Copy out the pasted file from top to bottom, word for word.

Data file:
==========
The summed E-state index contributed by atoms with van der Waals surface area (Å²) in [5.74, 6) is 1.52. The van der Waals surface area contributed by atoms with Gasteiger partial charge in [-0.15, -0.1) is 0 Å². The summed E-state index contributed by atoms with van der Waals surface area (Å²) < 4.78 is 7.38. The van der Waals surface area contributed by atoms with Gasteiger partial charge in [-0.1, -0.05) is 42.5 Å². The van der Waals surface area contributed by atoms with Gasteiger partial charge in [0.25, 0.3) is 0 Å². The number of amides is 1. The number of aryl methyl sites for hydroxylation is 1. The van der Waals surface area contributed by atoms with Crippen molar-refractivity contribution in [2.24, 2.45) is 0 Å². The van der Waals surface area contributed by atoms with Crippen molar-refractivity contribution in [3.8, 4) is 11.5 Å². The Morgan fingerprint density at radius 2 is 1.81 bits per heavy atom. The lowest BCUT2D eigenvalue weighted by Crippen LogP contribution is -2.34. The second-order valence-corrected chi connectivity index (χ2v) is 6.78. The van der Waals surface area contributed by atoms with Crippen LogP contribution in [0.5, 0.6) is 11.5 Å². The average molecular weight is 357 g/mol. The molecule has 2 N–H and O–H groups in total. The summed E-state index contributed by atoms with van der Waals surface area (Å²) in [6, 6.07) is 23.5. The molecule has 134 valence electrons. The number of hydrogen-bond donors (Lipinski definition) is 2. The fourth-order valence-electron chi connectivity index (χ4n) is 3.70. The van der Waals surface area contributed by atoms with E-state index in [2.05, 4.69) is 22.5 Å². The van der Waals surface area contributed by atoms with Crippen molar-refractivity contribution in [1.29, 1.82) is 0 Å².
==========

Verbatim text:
The summed E-state index contributed by atoms with van der Waals surface area (Å²) in [5.74, 6) is 1.52. The van der Waals surface area contributed by atoms with Gasteiger partial charge in [-0.15, -0.1) is 0 Å². The summed E-state index contributed by atoms with van der Waals surface area (Å²) < 4.78 is 7.38. The van der Waals surface area contributed by atoms with Gasteiger partial charge in [-0.1, -0.05) is 42.5 Å². The van der Waals surface area contributed by atoms with Gasteiger partial charge in [0.25, 0.3) is 0 Å². The number of amides is 1. The number of aryl methyl sites for hydroxylation is 1. The van der Waals surface area contributed by atoms with Crippen molar-refractivity contribution in [2.24, 2.45) is 0 Å². The van der Waals surface area contributed by atoms with Crippen molar-refractivity contribution in [3.8, 4) is 11.5 Å². The Morgan fingerprint density at radius 2 is 1.81 bits per heavy atom. The lowest BCUT2D eigenvalue weighted by Crippen LogP contribution is -2.34. The second-order valence-corrected chi connectivity index (χ2v) is 6.78. The van der Waals surface area contributed by atoms with Crippen LogP contribution in [0.5, 0.6) is 11.5 Å². The average molecular weight is 357 g/mol. The molecule has 2 N–H and O–H groups in total. The summed E-state index contributed by atoms with van der Waals surface area (Å²) in [6, 6.07) is 23.5. The molecule has 134 valence electrons. The number of hydrogen-bond donors (Lipinski definition) is 2. The fourth-order valence-electron chi connectivity index (χ4n) is 3.70. The van der Waals surface area contributed by atoms with E-state index in [2.05, 4.69) is 22.5 Å². The van der Waals surface area contributed by atoms with Crippen molar-refractivity contribution in [1.29, 1.82) is 0 Å².